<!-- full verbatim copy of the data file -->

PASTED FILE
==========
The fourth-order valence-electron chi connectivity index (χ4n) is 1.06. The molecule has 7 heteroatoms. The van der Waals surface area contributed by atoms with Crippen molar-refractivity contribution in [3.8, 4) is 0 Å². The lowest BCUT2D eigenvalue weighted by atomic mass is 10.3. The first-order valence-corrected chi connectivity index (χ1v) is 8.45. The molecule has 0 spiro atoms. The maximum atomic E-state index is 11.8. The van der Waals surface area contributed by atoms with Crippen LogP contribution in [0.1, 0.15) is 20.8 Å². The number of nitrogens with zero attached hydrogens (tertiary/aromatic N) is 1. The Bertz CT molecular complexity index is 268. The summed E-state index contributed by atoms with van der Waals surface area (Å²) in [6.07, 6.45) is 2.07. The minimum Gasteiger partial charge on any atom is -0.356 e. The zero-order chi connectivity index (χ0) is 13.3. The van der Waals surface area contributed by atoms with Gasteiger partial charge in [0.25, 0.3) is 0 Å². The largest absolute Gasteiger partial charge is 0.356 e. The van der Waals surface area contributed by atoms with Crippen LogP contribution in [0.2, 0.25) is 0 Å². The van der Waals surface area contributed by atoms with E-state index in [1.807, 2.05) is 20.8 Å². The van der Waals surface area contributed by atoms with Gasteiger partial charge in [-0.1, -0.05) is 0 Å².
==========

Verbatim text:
The fourth-order valence-electron chi connectivity index (χ4n) is 1.06. The molecule has 7 heteroatoms. The van der Waals surface area contributed by atoms with Crippen molar-refractivity contribution in [3.8, 4) is 0 Å². The lowest BCUT2D eigenvalue weighted by atomic mass is 10.3. The first-order valence-corrected chi connectivity index (χ1v) is 8.45. The molecule has 0 spiro atoms. The maximum atomic E-state index is 11.8. The van der Waals surface area contributed by atoms with Crippen LogP contribution in [0.1, 0.15) is 20.8 Å². The number of nitrogens with zero attached hydrogens (tertiary/aromatic N) is 1. The Bertz CT molecular complexity index is 268. The summed E-state index contributed by atoms with van der Waals surface area (Å²) in [6.07, 6.45) is 2.07. The minimum Gasteiger partial charge on any atom is -0.356 e. The zero-order chi connectivity index (χ0) is 13.3. The van der Waals surface area contributed by atoms with Gasteiger partial charge in [0.25, 0.3) is 0 Å². The largest absolute Gasteiger partial charge is 0.356 e. The van der Waals surface area contributed by atoms with Crippen LogP contribution in [0.2, 0.25) is 0 Å². The van der Waals surface area contributed by atoms with E-state index in [1.807, 2.05) is 20.8 Å². The van der Waals surface area contributed by atoms with Gasteiger partial charge in [-0.1, -0.05) is 0 Å².